cuckoo

noun
cuck·​oo | \ ˈkü-(ˌ)kü How to pronounce cuckoo (audio) , ˈku̇- How to pronounce cuckoo (audio) \
plural cuckoos

Definition of cuckoo

 (Entry 1 of 3)

1 : a largely grayish-brown European bird (Cuculus canorus) that is a parasite given to laying its eggs in the nests of other birds which hatch them and rear the offspring broadly : any of a large family (Cuculidae of the order Cuculiformes) to which this bird belongs
2 : the call of the cuckoo
3 : a silly or slightly crackbrained person

cuckoo

verb
cuckooed; cuckooing; cuckoos

Definition of cuckoo (Entry 2 of 3)

transitive verb

: to repeat monotonously as a cuckoo does its call

cuckoo

adjective

Definition of cuckoo (Entry 3 of 3)

1 : of, relating to, or resembling the cuckoo
2 : deficient in sense or intelligence : silly

Illustration of cuckoo

Illustration of cuckoo

Noun

cuckoo 1

In the meaning defined above

Synonyms & Antonyms for cuckoo

Synonyms: Noun

Synonyms: Adjective

Antonyms: Adjective

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The cuckoo bird is so named for its one-note song, which in Middle English was represented as cuccu in imitation. Figurative use of cuckoo, which exists as an adjective meaning "crazy" or "weak in intellect or common sense," and as a noun for a person who can be described as such, may be an allusion to the bird's eponymous (and monotonous) call. But it may also be inspired by a peculiar habit exhibited by some species, in which a female will lay her eggs in the nest of another bird, to be hatched by that bird. In Old French, the name of the bird, cucu, also refers to a husband whose wife is unfaithful. That sense is believed to come from the female cuckoo bird's habit in some species of changing mates, or to the same egg-laying habit that influenced English figurative use. Cucu is also the source of English cuckold.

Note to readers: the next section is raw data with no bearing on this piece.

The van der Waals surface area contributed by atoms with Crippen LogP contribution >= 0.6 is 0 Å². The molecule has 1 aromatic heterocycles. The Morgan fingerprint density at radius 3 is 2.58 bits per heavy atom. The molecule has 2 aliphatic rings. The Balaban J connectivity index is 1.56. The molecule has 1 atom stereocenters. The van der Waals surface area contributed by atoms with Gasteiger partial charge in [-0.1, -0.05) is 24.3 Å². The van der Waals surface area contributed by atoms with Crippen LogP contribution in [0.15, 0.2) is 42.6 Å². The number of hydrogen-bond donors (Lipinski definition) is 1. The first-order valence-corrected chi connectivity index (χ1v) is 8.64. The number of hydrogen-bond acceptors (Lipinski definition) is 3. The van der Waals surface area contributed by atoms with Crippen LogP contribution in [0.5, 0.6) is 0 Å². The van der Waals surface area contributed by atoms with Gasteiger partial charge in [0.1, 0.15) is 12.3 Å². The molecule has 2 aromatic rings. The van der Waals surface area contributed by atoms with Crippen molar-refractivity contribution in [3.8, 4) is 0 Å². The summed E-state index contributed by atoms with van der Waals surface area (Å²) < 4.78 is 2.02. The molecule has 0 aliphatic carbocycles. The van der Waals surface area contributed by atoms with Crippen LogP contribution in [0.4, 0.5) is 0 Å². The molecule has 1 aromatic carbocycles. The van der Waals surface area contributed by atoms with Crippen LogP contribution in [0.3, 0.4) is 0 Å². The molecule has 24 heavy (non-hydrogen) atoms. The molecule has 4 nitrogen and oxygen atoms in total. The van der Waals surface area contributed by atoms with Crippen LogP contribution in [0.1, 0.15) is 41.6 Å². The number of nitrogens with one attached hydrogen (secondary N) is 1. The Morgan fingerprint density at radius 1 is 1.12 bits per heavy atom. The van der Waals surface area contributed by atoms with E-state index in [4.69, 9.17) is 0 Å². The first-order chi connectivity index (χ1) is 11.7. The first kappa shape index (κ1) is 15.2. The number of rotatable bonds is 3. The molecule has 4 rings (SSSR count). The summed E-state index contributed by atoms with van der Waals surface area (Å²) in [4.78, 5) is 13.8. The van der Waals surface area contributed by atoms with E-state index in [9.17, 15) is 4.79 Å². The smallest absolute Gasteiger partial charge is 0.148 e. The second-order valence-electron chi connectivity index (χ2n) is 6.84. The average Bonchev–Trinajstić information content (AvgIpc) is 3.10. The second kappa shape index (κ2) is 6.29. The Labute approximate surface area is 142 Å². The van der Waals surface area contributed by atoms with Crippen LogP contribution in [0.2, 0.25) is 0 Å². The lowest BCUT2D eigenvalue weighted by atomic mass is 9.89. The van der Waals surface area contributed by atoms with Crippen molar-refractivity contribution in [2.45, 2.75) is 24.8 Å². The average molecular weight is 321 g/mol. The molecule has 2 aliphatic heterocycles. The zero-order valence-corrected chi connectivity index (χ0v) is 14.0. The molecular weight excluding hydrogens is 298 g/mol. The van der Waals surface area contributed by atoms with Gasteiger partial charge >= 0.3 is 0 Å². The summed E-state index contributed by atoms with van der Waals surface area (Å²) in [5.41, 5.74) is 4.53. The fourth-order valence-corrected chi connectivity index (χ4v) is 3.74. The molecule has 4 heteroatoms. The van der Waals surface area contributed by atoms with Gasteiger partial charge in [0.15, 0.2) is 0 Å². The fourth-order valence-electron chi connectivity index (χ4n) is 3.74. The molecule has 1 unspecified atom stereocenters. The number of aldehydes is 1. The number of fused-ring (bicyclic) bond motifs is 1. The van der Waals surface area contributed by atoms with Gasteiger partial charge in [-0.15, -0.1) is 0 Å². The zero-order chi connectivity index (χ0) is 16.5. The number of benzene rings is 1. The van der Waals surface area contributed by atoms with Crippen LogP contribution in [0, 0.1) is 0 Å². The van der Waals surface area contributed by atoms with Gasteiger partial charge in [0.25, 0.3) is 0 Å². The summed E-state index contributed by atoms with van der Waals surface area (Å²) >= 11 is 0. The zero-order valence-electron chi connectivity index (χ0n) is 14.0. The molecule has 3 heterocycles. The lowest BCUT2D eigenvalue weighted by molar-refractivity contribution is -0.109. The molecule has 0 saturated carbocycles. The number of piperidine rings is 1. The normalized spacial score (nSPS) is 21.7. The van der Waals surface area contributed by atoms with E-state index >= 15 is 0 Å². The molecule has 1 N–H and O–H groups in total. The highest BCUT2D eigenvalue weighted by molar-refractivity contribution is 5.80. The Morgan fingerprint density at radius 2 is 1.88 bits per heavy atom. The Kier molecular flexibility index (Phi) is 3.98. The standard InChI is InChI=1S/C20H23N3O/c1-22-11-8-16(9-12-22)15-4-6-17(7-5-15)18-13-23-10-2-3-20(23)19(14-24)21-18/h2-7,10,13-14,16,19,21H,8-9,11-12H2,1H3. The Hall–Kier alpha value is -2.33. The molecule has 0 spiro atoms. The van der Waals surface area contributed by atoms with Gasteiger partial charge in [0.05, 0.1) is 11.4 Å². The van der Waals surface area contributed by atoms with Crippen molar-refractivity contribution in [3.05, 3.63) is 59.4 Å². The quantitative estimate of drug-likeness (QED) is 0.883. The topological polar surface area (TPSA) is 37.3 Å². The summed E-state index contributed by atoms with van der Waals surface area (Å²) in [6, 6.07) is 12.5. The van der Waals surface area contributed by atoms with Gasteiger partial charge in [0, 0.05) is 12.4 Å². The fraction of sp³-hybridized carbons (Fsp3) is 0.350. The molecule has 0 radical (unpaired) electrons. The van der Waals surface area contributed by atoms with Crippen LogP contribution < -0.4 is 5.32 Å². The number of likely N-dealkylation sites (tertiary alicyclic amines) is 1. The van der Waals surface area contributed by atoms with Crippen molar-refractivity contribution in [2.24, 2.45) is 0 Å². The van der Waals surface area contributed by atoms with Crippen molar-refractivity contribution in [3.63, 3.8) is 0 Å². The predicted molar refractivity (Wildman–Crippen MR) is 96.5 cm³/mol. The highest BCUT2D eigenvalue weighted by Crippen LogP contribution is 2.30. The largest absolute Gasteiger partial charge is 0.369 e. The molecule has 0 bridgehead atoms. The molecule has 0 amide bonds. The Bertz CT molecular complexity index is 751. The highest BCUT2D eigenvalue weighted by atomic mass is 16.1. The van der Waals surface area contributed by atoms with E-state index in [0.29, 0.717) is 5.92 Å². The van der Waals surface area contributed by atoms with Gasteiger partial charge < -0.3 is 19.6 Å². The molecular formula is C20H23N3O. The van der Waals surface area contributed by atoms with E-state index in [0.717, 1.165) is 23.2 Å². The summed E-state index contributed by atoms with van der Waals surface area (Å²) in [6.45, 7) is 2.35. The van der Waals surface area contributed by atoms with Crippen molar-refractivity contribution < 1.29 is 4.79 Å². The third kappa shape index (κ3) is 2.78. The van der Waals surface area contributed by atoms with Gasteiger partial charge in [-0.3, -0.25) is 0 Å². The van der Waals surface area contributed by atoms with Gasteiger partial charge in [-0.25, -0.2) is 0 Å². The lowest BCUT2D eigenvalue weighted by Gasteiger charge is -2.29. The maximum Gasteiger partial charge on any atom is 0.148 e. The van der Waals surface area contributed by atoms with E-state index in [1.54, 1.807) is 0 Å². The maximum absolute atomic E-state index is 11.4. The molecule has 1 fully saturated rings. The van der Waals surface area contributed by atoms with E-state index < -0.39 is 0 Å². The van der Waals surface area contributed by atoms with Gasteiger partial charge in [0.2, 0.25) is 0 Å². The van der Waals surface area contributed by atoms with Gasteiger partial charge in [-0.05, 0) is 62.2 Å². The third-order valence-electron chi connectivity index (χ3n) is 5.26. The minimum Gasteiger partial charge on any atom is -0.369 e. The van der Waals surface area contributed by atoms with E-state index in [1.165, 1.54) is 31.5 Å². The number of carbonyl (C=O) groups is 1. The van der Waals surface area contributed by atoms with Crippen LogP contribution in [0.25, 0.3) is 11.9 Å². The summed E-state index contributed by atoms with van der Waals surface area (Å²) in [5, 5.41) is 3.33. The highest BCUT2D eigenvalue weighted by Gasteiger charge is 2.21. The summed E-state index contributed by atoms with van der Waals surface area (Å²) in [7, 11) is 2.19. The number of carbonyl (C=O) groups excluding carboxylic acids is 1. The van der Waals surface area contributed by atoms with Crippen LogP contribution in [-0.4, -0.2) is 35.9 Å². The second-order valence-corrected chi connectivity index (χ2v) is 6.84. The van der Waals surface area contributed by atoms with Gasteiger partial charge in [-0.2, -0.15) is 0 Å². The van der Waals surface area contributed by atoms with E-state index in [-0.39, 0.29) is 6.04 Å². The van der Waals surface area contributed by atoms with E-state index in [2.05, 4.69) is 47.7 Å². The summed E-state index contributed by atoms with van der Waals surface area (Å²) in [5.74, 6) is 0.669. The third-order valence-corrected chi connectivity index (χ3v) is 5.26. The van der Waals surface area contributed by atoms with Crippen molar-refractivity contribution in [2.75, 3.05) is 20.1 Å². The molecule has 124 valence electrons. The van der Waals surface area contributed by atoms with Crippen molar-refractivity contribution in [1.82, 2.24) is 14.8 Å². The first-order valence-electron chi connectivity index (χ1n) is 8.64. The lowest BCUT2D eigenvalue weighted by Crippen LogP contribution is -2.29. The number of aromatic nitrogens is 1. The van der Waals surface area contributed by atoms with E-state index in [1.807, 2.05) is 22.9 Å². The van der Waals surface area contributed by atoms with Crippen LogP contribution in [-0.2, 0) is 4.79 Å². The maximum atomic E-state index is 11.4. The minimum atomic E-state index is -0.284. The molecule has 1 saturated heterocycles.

Examples of cuckoo in a Sentence

Noun one cuckoo at the campground tried to boil soup in a plastic cup didn't want to be among those cuckoos who race around the mall the day before Christmas Adjective a cuckoo woman who wandered around town carefully gathering up useless trash offered a completely cuckoo suggestion for using the defunct strip mall